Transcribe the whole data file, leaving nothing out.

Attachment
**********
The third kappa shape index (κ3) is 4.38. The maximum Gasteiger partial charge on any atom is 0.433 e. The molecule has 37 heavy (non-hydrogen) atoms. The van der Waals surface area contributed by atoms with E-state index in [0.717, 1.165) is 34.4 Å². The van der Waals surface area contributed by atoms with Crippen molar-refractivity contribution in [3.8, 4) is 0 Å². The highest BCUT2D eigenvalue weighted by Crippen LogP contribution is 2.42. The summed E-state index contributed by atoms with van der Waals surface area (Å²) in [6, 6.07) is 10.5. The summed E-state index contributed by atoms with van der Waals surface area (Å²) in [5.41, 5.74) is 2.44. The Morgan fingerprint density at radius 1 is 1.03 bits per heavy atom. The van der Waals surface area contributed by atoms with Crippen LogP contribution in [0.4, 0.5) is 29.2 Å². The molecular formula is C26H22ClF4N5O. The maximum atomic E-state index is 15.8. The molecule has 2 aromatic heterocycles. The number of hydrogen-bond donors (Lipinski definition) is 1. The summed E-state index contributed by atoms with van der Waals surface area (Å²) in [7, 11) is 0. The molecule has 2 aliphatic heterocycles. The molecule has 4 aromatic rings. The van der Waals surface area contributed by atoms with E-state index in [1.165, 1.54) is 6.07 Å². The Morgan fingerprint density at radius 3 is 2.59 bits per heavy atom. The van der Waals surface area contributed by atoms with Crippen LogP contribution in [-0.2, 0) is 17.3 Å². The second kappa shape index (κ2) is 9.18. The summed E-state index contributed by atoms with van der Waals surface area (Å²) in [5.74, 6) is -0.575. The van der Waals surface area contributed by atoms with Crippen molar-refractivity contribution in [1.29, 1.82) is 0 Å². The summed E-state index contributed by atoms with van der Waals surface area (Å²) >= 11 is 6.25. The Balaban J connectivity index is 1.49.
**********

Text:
The third kappa shape index (κ3) is 4.38. The maximum Gasteiger partial charge on any atom is 0.433 e. The molecule has 37 heavy (non-hydrogen) atoms. The van der Waals surface area contributed by atoms with E-state index in [0.717, 1.165) is 34.4 Å². The van der Waals surface area contributed by atoms with Crippen molar-refractivity contribution in [3.8, 4) is 0 Å². The highest BCUT2D eigenvalue weighted by Crippen LogP contribution is 2.42. The summed E-state index contributed by atoms with van der Waals surface area (Å²) in [6, 6.07) is 10.5. The summed E-state index contributed by atoms with van der Waals surface area (Å²) in [5.41, 5.74) is 2.44. The Morgan fingerprint density at radius 1 is 1.03 bits per heavy atom. The van der Waals surface area contributed by atoms with Crippen LogP contribution in [0.4, 0.5) is 29.2 Å². The molecular formula is C26H22ClF4N5O. The maximum atomic E-state index is 15.8. The molecule has 2 aromatic heterocycles. The number of hydrogen-bond donors (Lipinski definition) is 1. The summed E-state index contributed by atoms with van der Waals surface area (Å²) in [7, 11) is 0. The molecule has 2 aliphatic heterocycles. The molecule has 4 aromatic rings. The van der Waals surface area contributed by atoms with E-state index in [1.165, 1.54) is 6.07 Å². The Morgan fingerprint density at radius 3 is 2.59 bits per heavy atom. The van der Waals surface area contributed by atoms with Crippen LogP contribution in [-0.2, 0) is 17.3 Å². The second kappa shape index (κ2) is 9.18. The summed E-state index contributed by atoms with van der Waals surface area (Å²) in [5.74, 6) is -0.575. The van der Waals surface area contributed by atoms with Crippen molar-refractivity contribution in [1.29, 1.82) is 0 Å². The summed E-state index contributed by atoms with van der Waals surface area (Å²) >= 11 is 6.25. The Balaban J connectivity index is 1.49.